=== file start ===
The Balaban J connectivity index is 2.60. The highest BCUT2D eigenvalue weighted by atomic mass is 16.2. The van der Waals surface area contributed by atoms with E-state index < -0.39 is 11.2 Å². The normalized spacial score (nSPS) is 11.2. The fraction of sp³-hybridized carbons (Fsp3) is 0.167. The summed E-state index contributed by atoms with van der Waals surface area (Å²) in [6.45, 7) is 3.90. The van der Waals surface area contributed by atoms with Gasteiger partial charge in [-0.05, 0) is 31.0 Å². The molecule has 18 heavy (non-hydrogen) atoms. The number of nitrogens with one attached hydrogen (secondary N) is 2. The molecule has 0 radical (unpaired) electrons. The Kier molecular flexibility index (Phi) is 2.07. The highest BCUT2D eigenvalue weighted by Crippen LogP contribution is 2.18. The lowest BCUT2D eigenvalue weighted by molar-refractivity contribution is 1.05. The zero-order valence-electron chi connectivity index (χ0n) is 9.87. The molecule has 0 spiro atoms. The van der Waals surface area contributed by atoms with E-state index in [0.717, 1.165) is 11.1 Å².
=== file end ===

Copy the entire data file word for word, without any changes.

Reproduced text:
The Balaban J connectivity index is 2.60. The highest BCUT2D eigenvalue weighted by atomic mass is 16.2. The van der Waals surface area contributed by atoms with E-state index < -0.39 is 11.2 Å². The normalized spacial score (nSPS) is 11.2. The fraction of sp³-hybridized carbons (Fsp3) is 0.167. The summed E-state index contributed by atoms with van der Waals surface area (Å²) in [6.45, 7) is 3.90. The van der Waals surface area contributed by atoms with Gasteiger partial charge in [-0.05, 0) is 31.0 Å². The molecule has 18 heavy (non-hydrogen) atoms. The number of nitrogens with one attached hydrogen (secondary N) is 2. The molecule has 0 radical (unpaired) electrons. The Kier molecular flexibility index (Phi) is 2.07. The highest BCUT2D eigenvalue weighted by Crippen LogP contribution is 2.18. The lowest BCUT2D eigenvalue weighted by molar-refractivity contribution is 1.05. The zero-order valence-electron chi connectivity index (χ0n) is 9.87. The molecule has 0 spiro atoms. The van der Waals surface area contributed by atoms with E-state index in [0.717, 1.165) is 11.1 Å².